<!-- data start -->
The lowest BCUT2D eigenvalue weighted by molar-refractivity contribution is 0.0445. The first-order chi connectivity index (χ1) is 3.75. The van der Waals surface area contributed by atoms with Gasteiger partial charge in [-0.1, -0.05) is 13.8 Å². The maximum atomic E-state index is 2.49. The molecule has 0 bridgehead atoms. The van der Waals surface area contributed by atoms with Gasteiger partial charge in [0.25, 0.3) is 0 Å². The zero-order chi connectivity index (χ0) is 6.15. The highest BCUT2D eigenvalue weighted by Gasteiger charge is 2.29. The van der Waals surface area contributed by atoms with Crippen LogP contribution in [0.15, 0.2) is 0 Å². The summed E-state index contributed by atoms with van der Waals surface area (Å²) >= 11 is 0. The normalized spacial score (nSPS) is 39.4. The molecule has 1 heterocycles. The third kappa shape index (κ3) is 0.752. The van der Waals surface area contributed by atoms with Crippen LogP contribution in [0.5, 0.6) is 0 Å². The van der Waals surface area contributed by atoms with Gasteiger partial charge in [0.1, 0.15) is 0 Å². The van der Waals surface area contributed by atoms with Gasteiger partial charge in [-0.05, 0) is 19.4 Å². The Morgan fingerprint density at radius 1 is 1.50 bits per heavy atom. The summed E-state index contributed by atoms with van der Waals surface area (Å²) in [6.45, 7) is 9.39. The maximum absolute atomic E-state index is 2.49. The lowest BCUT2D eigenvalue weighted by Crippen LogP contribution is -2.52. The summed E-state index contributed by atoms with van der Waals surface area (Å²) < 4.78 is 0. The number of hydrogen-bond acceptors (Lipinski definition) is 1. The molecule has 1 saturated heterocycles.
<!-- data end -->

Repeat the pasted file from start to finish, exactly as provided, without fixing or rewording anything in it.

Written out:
The lowest BCUT2D eigenvalue weighted by molar-refractivity contribution is 0.0445. The first-order chi connectivity index (χ1) is 3.75. The van der Waals surface area contributed by atoms with Gasteiger partial charge in [-0.1, -0.05) is 13.8 Å². The maximum atomic E-state index is 2.49. The molecule has 0 bridgehead atoms. The van der Waals surface area contributed by atoms with Gasteiger partial charge in [0.25, 0.3) is 0 Å². The zero-order chi connectivity index (χ0) is 6.15. The highest BCUT2D eigenvalue weighted by Gasteiger charge is 2.29. The van der Waals surface area contributed by atoms with Crippen LogP contribution in [0.15, 0.2) is 0 Å². The summed E-state index contributed by atoms with van der Waals surface area (Å²) >= 11 is 0. The normalized spacial score (nSPS) is 39.4. The molecule has 1 heterocycles. The third kappa shape index (κ3) is 0.752. The van der Waals surface area contributed by atoms with Crippen LogP contribution in [0.5, 0.6) is 0 Å². The van der Waals surface area contributed by atoms with Gasteiger partial charge in [0.1, 0.15) is 0 Å². The van der Waals surface area contributed by atoms with Gasteiger partial charge in [-0.05, 0) is 19.4 Å². The Morgan fingerprint density at radius 1 is 1.50 bits per heavy atom. The summed E-state index contributed by atoms with van der Waals surface area (Å²) in [6.45, 7) is 9.39. The maximum absolute atomic E-state index is 2.49. The lowest BCUT2D eigenvalue weighted by Crippen LogP contribution is -2.52. The summed E-state index contributed by atoms with van der Waals surface area (Å²) < 4.78 is 0. The number of hydrogen-bond acceptors (Lipinski definition) is 1. The molecule has 1 saturated heterocycles.